Wednesday, August 04, 2004

From Memshab to Mossie: Painfully drawnout thoughts on the duality of my life

My washing machine has been busted for over a week and I'm knee deep in dirty clothes. My problems have been compounded by the problem that Zaman (my 19 year old son) has finally emptied out all his suitcases from his recent travels: 10 days in London ( giant suitcase), 6 days in Dubai (carry on bag), 7 days of mountain trekking (back pack) and 3 days in Lahore. (gym bag) What brought this sudden urge for clean clothes you ask... sheer necessity. He finally ran out of clean clothes.

Yesterday I gave up hoping for a quick return of the machine and decided it was time to do the laundry by hand!!! ( Exclamation marks should always come in groups of three for emphasis.)

I bravely waded into Zaman's room to tackle the mountain of dirty clothes beside his bed. I dragged the clothes into the nearest bathroom and sorted them into my favorite groups: bleach, light, darks: and put them into three huge buckets of hot water and laundry soap (bleach optional). The were two other piles, one for sending out for "professional" laundry (all Khakis and jeans) and clothes that were never worn but ended up on the floor, I replaced into drawers. (Zaman has his tricks, I have mine.)

Then I waited, I let them set while they cooled enough to handle. Wishing I could stir the clothes to distribute the soap, I called my hubby and asked him to buy me, "One of those wooden handle things they use to smash haleem." He didn't know what the heck I was talking about. I assured him I had seen them at every plastic goods store. He called back later saying that what I was asking for was a plunger. My reply was, "I don't know what they use them for, I need something I can stir this hot laundry with and not burn my hands." (The next day we were shopping at AabPara market together and I showed him what I wanted, it turns out it was a lassi mixer. Well, I got one and it makes a great laundry stirrer too.)

Now, here's where good old fashioned American ingenuity comes into play. Having lived in Pakistan before I wisely brought along a washboard when we relocated 4 years ago. You see, there are no commercial Laundromats so when my washing machine breaks, it's hand washing for me. So having learned the hard way, I prepare for the worst of all possibilities by bringing a washboard with me.

I could use the other methods of laundry available here:
1. dobins (washermen- they break buttons, burn holes in your favorite clothes, and lose thing)
2. mossies (cleaning ladies- I have a part-time cleaning lady. She comes daily, but since she doesn't speak English and I don't speak Urdu, she's on autopilot. She dusts, sweeps, mops and washes the dishes, all without any direction from me.) She is a very sweet lady, but I find it annoying to have her around so I try to keep her jobs routine and our contact minimal.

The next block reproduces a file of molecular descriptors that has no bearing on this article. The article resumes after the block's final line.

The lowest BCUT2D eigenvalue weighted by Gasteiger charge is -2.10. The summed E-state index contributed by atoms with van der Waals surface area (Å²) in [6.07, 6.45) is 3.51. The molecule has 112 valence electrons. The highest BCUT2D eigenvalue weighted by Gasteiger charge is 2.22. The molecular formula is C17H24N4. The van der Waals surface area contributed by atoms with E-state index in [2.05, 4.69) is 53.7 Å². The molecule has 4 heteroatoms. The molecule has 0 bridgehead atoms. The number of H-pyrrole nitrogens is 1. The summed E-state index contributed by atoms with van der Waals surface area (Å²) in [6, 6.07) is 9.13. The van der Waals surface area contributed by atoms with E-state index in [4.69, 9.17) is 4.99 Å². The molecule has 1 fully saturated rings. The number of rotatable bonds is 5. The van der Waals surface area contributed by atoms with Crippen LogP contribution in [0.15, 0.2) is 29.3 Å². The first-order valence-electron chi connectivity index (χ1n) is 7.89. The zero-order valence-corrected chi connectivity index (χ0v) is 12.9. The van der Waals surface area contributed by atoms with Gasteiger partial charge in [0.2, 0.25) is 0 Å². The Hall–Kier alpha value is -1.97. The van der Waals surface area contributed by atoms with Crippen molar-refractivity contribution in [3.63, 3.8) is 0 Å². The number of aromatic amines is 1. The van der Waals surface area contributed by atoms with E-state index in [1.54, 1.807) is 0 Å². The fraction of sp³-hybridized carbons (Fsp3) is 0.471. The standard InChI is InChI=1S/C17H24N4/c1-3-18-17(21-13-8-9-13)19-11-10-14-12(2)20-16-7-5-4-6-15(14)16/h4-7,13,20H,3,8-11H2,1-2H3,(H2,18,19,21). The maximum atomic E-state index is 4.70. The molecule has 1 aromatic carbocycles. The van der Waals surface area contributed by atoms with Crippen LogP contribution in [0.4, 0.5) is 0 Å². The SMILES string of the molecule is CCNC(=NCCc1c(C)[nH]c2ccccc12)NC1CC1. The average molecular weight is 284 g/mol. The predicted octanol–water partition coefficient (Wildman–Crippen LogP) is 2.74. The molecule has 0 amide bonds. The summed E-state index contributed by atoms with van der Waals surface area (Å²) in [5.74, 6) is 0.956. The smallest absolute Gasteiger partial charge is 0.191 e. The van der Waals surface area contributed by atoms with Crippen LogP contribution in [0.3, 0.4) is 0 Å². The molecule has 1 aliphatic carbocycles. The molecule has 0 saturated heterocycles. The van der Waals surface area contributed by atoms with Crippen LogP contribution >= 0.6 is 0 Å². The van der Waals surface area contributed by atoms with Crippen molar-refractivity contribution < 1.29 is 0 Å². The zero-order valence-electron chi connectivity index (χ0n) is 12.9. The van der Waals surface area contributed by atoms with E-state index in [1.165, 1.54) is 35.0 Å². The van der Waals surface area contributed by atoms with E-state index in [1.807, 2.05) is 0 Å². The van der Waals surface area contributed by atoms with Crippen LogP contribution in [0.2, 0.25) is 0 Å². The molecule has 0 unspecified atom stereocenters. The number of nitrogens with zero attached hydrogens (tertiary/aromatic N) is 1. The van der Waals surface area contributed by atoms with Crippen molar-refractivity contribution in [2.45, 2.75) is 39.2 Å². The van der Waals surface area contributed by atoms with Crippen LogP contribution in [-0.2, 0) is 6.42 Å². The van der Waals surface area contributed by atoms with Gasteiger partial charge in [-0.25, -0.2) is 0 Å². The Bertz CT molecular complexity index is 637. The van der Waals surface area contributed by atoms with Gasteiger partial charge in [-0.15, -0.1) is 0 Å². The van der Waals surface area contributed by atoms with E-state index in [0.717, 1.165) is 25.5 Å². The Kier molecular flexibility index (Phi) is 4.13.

This is the price I pay for my stubborn American independence. At least my clothes aren't lost, ruined, shrunk, burned, bleached, dyed purple, or substituted with someone else's clothes. I have learned all these painful lessons the hard way. We have also experienced broken buttons and zippers, laundry marks written in permanent ink on the front of clothes! My husband likes to have his clothes "professionally cleaned" (I say "professionally tortured") and the cleaner had his clothes mixed up with someone else's of nearly the same size and color. Unfortunately, that other person was about 4 inches shorter and several pounds heaver then my husband and the clothes didn't fit and his own were never found.

Sorry, I've gotten off track. Well, I rubbed and scrubbed my little heart out all day yesterday and I prepared to repeat the process again today. I was dressed in my grungy clothes, when my hubby asked me to go run errands to the bank, travel agent and shopping. I had to quickly change to my Memshab get up, and drive around town like a lady of leisure. Upon my return home, the mossie clothes were redoned and I prepare to spend several hours scrubbing laundry again. Therefore the title of this blog: Memshab to Mossie. People assume I'm a Memshab with a houseful of domestic servants at my beck and call, but I'm really something of a hybrid Memshab-Mossie mix.

I'm off to hang clothes over the back wall with rocks to weigh them down. All very strange to me, but it works, mate.

Family news: Nephew Azeem is coming in from Karachi. He's the wildest child of the bunch. What late-night entertainment and mischief the boys find while he's in town, I can only guess!!!
Tomorrow, I'll bake brownies in honor of his arrival... and do ironing. Lots and lots of ironing.

Today, I submitted an email to the Japanese school to find a Japanese teacher for Oleg who will exchange English instruction for Japanese. Pretty smart, huh?


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